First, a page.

Project RC5-64
Join Team Win32 and Help Crack the Key!

HOLY COW!

Holy Cow!!!

What is it?

Thousands of teams are forming on the Internet to compete in a world-wide competition (code-named "Project Bovine") in an attempt to crack a 64-bit RSA security key in order to show our support for longer key lengths. The winning team will receive some cash along with the satisfaction of finding that one key out of a possible 18,446,744,073,709,551,616 keys. RSA Labs has put up a US $10,000 prize for finding the key.  From the winnings, $2000 will go to the individual who found the key, $6000 will go to a non-profit organization of the team's choice, and $2000 will go to distributed.net to help out with the expenses of running this competition, as well as future competitions.

About Team Win32

Team Win32 was formed to show our support for Microsoft's family of operating systems.  Windows lead the race in the previous 56-bit competition. In fact, the winning key was ultimately found by a computer running Windows NT 4.0 Workstation. Once again, Windows has already taken a substantial lead in this new 64-bit competition. The Windows platform has over four times the support of the next leading operating system (http://rc5stats.distributed.net/oslist.html) and is growing daily. Currently, only a small percentage of all competing Windows users have actually joined Team Win32. However, this small fraction of users has been enough to push Team Win32 near the top of the team chart.

Come join Team Win32! Have some fun, crack some keys, and support the world's leading operating systems.

How does it work?

To help find the magic key, you just need to run a small program in the "background" on each of your computers. The process runs at a very low priority and will only process keys during times when your CPU is sitting idle. Due to the excellent multitasking capabilities of Windows 95 and Windows NT, it will not affect system performance at all. There are clients for just about every CPU and OS imaginable. Check out http://www.distributed.net/download/clients.html for a complete list.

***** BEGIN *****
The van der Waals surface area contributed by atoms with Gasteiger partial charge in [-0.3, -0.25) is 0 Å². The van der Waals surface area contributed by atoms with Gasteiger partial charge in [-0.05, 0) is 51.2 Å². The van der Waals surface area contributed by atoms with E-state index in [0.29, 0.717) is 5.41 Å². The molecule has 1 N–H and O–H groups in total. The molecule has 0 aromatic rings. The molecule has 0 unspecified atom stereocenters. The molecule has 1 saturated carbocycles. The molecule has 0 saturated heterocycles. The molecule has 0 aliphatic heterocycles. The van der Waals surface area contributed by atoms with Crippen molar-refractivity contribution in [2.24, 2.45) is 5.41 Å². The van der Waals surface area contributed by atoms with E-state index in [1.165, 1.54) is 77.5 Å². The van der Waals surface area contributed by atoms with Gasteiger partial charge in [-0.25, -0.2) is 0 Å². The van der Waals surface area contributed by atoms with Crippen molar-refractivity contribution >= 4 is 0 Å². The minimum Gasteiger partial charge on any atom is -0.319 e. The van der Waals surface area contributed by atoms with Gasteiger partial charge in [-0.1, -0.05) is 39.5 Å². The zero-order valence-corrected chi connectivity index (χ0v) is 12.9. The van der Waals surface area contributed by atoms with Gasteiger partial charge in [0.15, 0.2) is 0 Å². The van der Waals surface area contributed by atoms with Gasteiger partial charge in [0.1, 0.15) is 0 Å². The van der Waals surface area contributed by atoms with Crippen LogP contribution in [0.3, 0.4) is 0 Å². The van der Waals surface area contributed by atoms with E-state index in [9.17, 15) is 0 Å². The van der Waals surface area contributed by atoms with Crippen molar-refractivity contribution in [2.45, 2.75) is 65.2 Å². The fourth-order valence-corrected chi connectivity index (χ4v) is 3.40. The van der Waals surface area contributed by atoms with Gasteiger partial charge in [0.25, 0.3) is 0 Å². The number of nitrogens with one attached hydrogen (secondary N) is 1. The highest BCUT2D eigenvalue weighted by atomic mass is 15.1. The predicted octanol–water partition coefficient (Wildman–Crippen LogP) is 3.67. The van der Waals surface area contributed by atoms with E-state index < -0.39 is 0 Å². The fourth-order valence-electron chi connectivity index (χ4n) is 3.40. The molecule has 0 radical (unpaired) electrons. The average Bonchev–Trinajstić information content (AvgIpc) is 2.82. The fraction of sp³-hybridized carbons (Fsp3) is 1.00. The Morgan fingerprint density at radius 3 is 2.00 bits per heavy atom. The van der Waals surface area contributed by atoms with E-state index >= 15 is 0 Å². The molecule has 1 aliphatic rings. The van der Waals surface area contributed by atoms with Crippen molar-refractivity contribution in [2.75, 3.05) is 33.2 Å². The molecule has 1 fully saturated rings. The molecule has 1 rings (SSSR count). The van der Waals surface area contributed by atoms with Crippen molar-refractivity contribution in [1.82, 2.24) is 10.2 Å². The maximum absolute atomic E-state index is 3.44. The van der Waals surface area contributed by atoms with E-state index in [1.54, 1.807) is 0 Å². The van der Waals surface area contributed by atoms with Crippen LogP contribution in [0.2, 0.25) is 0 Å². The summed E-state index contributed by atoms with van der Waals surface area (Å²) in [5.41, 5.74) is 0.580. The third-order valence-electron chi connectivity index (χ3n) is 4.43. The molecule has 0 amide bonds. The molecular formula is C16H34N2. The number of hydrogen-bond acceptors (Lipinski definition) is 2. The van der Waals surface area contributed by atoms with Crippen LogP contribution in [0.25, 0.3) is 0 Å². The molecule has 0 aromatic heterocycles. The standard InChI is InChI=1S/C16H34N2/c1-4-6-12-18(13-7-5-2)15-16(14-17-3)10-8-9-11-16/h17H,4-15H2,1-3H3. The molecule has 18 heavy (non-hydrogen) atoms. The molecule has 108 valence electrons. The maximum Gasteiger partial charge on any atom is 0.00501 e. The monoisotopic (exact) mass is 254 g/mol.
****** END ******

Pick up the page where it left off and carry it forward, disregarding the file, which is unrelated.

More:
The program will automatically go out to a key server on the Internet and grab several blocks of keys. The program will then churn on those key blocks in the background until they have all been processed. Once processed, the results are sent back to the key server and new blocks are downloaded for processing.

All completed blocks that are sent to the server are associated with a user name so that you can get credit for completing them. Each user also gets to join a team of their choice, which allows their completed blocks to count for the user as well as for their team. The Project Bovine statistics page (http://n0cgi.distributed.net/statistics/) provides detailed statistics on how many blocks were completed by each user, as well as by each team.

Make sure you join Team Win32, or your efforts will not count towards our team – more on this below.

Sounds Cool! How do I install it?

It is fairly easy to get started. First, you need to download a "client" program. Check out http://www.distributed.net/download/clients.html for a complete list of clients. For Windows 95 and Windows NT, there are several options. You can use the command line interface (CLI) client, the graphical user interface (GUI) client, or the NT service client. From experience, the CLI client seems to process keys about 10% faster than the GUI client. Download the client of your choice and stick it in some local directory, like C:\RC5, on each of your computers.

Next, you need to configure the client. For the GUI client, just run RC564GUI.EXE from your local directory and press the Enter Client Configuration button from the main dialog. For the CLI version, run "RC564.EXE -config" to bring up the configuration menu. For the NT service client, refer to the SERVICE.TXT file for information on installation and configuration. The configuration menus differ slightly between the GUI and CLI clients, but most of the main options are the same.  Here is an overview of those options (refer to the README.TXT file that comes with your client for full documentation):